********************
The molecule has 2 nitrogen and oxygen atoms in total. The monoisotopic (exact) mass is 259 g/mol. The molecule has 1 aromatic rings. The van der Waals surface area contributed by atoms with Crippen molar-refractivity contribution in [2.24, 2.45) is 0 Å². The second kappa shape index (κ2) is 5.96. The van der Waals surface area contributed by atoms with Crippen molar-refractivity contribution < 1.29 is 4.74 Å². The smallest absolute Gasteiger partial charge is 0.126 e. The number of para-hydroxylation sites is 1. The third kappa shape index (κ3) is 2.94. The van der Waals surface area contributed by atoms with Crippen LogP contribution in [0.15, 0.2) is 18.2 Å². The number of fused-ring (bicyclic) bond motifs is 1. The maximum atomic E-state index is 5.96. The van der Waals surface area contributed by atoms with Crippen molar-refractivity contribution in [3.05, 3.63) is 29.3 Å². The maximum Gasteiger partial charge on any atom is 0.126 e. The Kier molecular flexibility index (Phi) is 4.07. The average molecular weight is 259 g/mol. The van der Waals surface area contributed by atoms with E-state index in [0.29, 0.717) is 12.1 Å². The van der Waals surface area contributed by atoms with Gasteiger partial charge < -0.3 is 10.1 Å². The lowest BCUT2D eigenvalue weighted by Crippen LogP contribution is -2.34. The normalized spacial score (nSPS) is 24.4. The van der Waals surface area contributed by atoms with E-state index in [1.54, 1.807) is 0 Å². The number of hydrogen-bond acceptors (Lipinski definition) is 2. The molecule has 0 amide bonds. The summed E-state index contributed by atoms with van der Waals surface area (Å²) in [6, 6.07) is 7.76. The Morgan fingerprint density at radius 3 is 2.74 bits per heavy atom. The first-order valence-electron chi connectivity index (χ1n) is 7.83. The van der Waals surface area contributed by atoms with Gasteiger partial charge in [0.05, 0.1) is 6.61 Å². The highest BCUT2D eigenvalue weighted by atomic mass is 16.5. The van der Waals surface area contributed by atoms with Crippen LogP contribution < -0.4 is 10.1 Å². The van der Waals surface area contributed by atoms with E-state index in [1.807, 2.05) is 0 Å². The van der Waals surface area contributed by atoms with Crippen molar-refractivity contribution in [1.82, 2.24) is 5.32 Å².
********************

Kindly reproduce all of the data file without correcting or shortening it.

The molecule has 2 nitrogen and oxygen atoms in total. The monoisotopic (exact) mass is 259 g/mol. The molecule has 1 aromatic rings. The van der Waals surface area contributed by atoms with Crippen molar-refractivity contribution in [2.24, 2.45) is 0 Å². The second kappa shape index (κ2) is 5.96. The van der Waals surface area contributed by atoms with Crippen molar-refractivity contribution < 1.29 is 4.74 Å². The smallest absolute Gasteiger partial charge is 0.126 e. The number of para-hydroxylation sites is 1. The third kappa shape index (κ3) is 2.94. The van der Waals surface area contributed by atoms with Crippen LogP contribution in [0.15, 0.2) is 18.2 Å². The number of fused-ring (bicyclic) bond motifs is 1. The maximum atomic E-state index is 5.96. The van der Waals surface area contributed by atoms with Crippen molar-refractivity contribution in [3.05, 3.63) is 29.3 Å². The maximum Gasteiger partial charge on any atom is 0.126 e. The Kier molecular flexibility index (Phi) is 4.07. The average molecular weight is 259 g/mol. The van der Waals surface area contributed by atoms with E-state index in [0.29, 0.717) is 12.1 Å². The van der Waals surface area contributed by atoms with Gasteiger partial charge < -0.3 is 10.1 Å². The lowest BCUT2D eigenvalue weighted by Crippen LogP contribution is -2.34. The normalized spacial score (nSPS) is 24.4. The van der Waals surface area contributed by atoms with E-state index in [1.54, 1.807) is 0 Å². The number of hydrogen-bond acceptors (Lipinski definition) is 2. The molecule has 0 amide bonds. The summed E-state index contributed by atoms with van der Waals surface area (Å²) in [6, 6.07) is 7.76. The Morgan fingerprint density at radius 3 is 2.74 bits per heavy atom. The first-order valence-electron chi connectivity index (χ1n) is 7.83. The van der Waals surface area contributed by atoms with Gasteiger partial charge in [0.05, 0.1) is 6.61 Å². The highest BCUT2D eigenvalue weighted by atomic mass is 16.5. The van der Waals surface area contributed by atoms with Crippen LogP contribution < -0.4 is 10.1 Å². The van der Waals surface area contributed by atoms with E-state index in [1.807, 2.05) is 0 Å². The van der Waals surface area contributed by atoms with Crippen molar-refractivity contribution in [1.82, 2.24) is 5.32 Å².